The private festival

I used to think I lived in a wonderful part of Bangalore: in Malleshwaram, and not just in Malleshwaram but in a gated apartment complex with great access to greenery and lots of eateries, safe walking areas, recreational spaces, and a balcony on the fourth floor that offered a lovely view of the city on rainy evenings.

But of late the wealthy residents of this complex – most of them Hindus – have become markedly louder in their celebrations of religious and traditional occasions, installing giant speakers in the common areas to blare Bollywood music, undertaking processions along the perimeter to the accompaniment of drums and other instruments, even going door to door to angrily demand residents attend a flag-hoisting ceremony on Independence Day.

Each occasion only seems to be louder than the last, with more ‘attractions’ thrown in. The complex’s sole notice board is located in the basement and the owners’ association isn’t in the habit of asking for permission before organising loud celebrations. Everyone is simply expected to have a good time (much like the obnoxious presumption among many Hindi-speakers that everyone speaks Hindi).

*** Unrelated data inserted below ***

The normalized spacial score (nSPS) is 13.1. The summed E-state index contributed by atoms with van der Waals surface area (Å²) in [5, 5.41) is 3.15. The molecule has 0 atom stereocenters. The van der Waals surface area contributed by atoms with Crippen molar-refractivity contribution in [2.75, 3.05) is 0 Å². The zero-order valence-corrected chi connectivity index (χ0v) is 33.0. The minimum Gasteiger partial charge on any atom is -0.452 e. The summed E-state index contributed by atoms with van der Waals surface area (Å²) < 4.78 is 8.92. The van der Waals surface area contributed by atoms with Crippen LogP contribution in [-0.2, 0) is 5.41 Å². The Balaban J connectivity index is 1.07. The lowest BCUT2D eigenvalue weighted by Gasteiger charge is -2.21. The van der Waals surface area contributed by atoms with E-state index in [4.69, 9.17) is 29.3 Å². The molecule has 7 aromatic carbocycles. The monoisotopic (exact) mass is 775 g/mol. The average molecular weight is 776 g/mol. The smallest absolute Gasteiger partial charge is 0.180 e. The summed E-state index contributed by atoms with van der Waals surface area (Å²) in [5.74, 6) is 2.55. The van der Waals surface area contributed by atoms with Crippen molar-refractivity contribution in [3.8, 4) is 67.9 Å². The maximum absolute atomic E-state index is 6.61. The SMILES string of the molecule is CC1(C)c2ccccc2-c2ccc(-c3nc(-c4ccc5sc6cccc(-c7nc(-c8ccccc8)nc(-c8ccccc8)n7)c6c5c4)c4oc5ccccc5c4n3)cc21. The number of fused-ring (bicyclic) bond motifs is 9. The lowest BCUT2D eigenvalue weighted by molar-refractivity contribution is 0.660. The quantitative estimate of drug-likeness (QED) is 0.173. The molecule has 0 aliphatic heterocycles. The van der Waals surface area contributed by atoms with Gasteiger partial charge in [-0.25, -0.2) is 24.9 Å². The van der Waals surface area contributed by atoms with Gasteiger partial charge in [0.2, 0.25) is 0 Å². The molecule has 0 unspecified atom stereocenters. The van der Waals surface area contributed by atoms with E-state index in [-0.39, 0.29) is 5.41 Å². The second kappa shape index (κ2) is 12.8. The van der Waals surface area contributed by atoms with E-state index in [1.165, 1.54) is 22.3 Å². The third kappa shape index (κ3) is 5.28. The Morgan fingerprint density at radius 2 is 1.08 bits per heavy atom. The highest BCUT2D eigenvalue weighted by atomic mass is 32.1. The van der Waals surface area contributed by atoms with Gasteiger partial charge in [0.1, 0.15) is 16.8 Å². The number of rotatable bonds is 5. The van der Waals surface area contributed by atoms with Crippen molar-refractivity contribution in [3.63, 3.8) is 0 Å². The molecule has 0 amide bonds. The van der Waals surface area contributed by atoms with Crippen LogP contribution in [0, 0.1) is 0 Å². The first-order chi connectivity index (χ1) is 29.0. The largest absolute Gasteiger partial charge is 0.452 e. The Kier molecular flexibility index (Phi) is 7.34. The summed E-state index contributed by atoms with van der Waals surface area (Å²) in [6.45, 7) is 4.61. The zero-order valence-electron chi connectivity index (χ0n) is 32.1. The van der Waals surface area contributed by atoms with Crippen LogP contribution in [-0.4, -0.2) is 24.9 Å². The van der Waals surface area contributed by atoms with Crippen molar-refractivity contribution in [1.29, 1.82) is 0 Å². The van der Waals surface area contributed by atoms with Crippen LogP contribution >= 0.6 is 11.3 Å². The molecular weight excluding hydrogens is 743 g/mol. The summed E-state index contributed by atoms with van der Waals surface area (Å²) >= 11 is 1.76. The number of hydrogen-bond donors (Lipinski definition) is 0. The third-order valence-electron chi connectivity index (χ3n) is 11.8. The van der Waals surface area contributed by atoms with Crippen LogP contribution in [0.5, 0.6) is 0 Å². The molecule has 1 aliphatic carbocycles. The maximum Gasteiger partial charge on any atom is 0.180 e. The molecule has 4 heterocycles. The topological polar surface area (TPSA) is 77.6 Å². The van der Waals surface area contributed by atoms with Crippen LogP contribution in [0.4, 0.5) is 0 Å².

A few minutes ago, I had to shout to have my father hear me over the din of a procession downstairs marking Karnataka Rajyotsava Day. A small group of decked-up men and women were swaying to the rhythms of a dhol-playing band in the anterior plaza whose inner edge ends right up against houses on the ground floor, with little thought for the people within. Its outer edge, on the other hand, extends to a few score meters before ending behind a 20-ft high metal gate guarded by four or five security personnel.

These aren’t just dutiful assertions of one’s religious identity but altogether a ridiculous display of elitism that – even in its most sensational avatar – would much rather stay indoors and away from the hoi polloi.

About Me

I’m a science editor and writer in India, interested in high-energy and condensed-matter physics, research misconduct, pseudoscience, science’s relationship with society, epic fantasy, open source/access/knowledge systems, H.R. Giger’s art, Goundamani’s comedy, Factorio, and most things that require a lot of time to get the hang of.